I was especially intrigued by how the subject of climate change came up when I discussed Einstein’s God in a packed theater in Washington D.C. There the room included scientists from across government agencies — some of them personally religious, some of them not, but all open to engaging the moral aspects of human life that science touches but does not resolve. I heard from people who are working on frontiers of climate change research, including deliberation of how, in a worst-case scenario, we might intervene to change climate, change the weather. This is a cosmos-altering idea on the magnitude of those contemporaries of Einstein who split the atom. But they are deliberating now about the ethical ramifications of this burgeoning possibility, and they are aware of their need of all the resources humanity has to offer for thinking this through.
So what if, as a first step moving forward, we focused less on the competing answers of science and religion, and more on their kindred questions? The question of what it means to be human animates each of these vast fields of endeavor, though they approach and take it up in very different ways. If we just start seeing that, how much more cohesively might we be able to take in the best insights of science and religion, honoring more of the fullness of our humanity, living more gracefully and productively with all that we can know?
In the photo above, physicist Albert Einstein (left, standing behind girl) and theologian Paul Tillich (right, standing in front wearing glasses) at a conference in Davos, Switzerland on March 18, 1928. (Courtesy of Image Archive ETH-Bibliothek, Zurich)Comments
Shubha Bala, associate producer
For the past few interviews, we have been diligently tweeting away while Krista converses with our guests. We hope that this is a unique way for you to experience some of the highlights — and get the conversation started — before you experience the full edited (or unedited!) show.
After our interview with Mario Livio, we all sat down to discuss what constitutes a good tweet. So, this week, we ask you: seeing the entire tweeting transcript below, what tweets are helpful? Do links help? Is it too much to break information between tweets?
- For the next 90 minutes, we’ll be live-tweeting Krista’s ISDN interview with Mario Livio, a Romanian astrophysicist who grew up in Israel.
- Mario Livio’s latest book is “Is God a Mathematician?”
- Livio asks if mathematics discovered or is it an invention of the human mind. Picks up from Krista’s interview with two Vatican astronomers.
- "Mathematics turns out to be too powerful in describing all these things." -Mario Livio
- Mario Livio: Newton takes observations that aren’t so accurate, + his mathematical equations are more accurate than the observations!
- Livio: the theory of knots are very important application for string theory even though it was initially thought to have no application.
- Livio: The conclusion I reached about math being discovered or invented is that the question is being posed wrong. It’s a mixture.
- Ex. of mixture: imaginary numbers like square root of -1. We invent the concept and then we discover the relationships among these concepts.
- Ancient Greeks invented concept of prime numbers. And then the discoveries were forced upon us.
- Livio: Roger Penrose, mathematical physicist: three worlds and three mysteries - physical world, consciousness, mathematical forms.
- Penrose’s 3 mysteries: 1) out of the physical word, consciousness 2) consciousness gives access to math forms 3) math explains phys. world
- Livio: Chomsky will tell you that there is more universality to languages than we think.
- Livio “The Microsoft Effect”: once a particular OS starts to dominate, all have to adapt it. Mathematical notation is a little bit of that.
- Mario Livio: “Our perception system is universal. This had to help in inventing natural numbers like 1,2,3,4,5…”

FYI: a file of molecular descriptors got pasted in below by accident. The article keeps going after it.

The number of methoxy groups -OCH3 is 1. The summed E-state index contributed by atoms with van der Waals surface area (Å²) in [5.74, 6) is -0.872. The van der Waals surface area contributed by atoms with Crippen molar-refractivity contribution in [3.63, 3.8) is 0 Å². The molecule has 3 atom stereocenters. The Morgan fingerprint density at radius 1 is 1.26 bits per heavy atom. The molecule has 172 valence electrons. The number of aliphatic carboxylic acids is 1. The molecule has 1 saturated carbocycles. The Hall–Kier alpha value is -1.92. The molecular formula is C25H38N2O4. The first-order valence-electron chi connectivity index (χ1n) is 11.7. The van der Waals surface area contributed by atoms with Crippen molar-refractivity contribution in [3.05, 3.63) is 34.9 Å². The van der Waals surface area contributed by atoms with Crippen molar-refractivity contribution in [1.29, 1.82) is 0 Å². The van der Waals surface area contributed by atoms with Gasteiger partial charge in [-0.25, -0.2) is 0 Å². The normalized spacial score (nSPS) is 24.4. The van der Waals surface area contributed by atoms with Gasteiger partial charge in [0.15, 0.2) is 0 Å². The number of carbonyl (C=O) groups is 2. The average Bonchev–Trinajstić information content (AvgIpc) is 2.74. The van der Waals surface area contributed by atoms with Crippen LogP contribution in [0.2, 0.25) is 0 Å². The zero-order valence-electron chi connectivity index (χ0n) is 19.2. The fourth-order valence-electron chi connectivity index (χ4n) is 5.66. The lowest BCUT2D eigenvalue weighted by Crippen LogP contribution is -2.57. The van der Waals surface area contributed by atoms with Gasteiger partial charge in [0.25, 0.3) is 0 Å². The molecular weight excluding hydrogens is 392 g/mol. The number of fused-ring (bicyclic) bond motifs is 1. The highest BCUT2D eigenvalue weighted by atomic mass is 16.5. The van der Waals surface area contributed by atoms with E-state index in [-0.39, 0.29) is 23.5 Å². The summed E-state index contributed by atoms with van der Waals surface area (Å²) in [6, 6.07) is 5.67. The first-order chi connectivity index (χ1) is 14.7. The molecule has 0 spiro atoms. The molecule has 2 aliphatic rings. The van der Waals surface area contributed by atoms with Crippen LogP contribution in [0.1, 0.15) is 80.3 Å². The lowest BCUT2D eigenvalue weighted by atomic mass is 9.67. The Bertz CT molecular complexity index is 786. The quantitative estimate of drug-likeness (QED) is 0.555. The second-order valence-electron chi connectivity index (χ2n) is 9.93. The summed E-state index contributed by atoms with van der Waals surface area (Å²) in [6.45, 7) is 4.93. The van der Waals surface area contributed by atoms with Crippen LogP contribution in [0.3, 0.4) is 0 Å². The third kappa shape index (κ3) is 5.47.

- "Like beauty in the arts, it is somewhat more vaguely defined [in mathematics] …but perhaps it is a little bit more defined." -Mario Livio
- We try to formulate a few laws of physics + try to explain all phenomena. We do the same thing in mathematics - like in symmetry. -M. Livio
- "I have heard very few people think that Einstein’s general theory of relativity is not beautiful." -Mario Livio, astrophysicist
- Mario Livio: You could argue that the principal behind Einstein’s general relativity is simpler than Newton’s gravity.
- M. Livio: Symmetry is a quantity that does not change. Mathematicians came up with a system to describe ALL these symmetries. Group Theory.
- Funny moment where Krista starts to ask Livio about his love of art and Mario Livio responds, “You seem to be well prepared.”
- Mario Livio, in response to Krista’s question: “I don’t have a good explanation for my passion for art.”
- Livio: “…it would be false to say that science + art have influenced each other. Or that science + religion have influenced each other.”M. Livio: “A person who feels a need for God does not want a God that created the universe and then left the universe to its own devices.”
- M. Livio, picking up on that last point: “Science has nothing to say about this. … People try to force the connection.”
- M.Livio-ppl who try to say Genesis is completely accurate scientifically does science & religion a disservice
- M.Livio-Is God a Mathematician? “I mean God as an Einsteinian God-synonym to the working of the cosmos.”
- M.Livio-Physics has changed over time but “Mathematics has evolved, but the math the ancient greeks did is still true today.” Eternal truth?
- M.Livio-As physics became more predictive, people went away from religion to talk about nature - talked about precise sciences
- M.Livio-cont. a development of 20th century-with quantum physics, things are no longer deterministic, can only calculate probabilities
- M.Livio-“Biology today is..at the state physics was…..-many of the major breakthroughs are yet to be made”
- Krista tells a funny story of Goedel, accompanied by Einstein, applying for US citizenship - http://www.ias.edu/people/godel/institute
- M. Livio - About math and life… well “in science, unless you have a well defined problem it is virtually impossible to try to answer it”
- Livio-“Things like life these are inherently complex situations where..often I don’t..know what question to pose, let alone find the answer”
- Livio-April 24 is Hubble 20 year anniversary. He talks about the importance of Hubble images - http://hubblesite.org/gallery/album/
- Krista and M. Livio recall SOF interview about human & mathematical limits with Janna Levin - http://bit.ly/axpPBy
- M.Livio-pushing boundaries-we used to think the earth was the center of a universe, and now “200 galaxies like ours just in the observable”
- M.Livio - but each discovery we make, we find out there’s something “even more mysterious”
- M.Livio-In all this, our physical selves seem more&more minuscule, but our minds making the discoveries are more&more important & central
- Thank you Mario Livio! For more information on him and his book : http://www.mariolivio.com/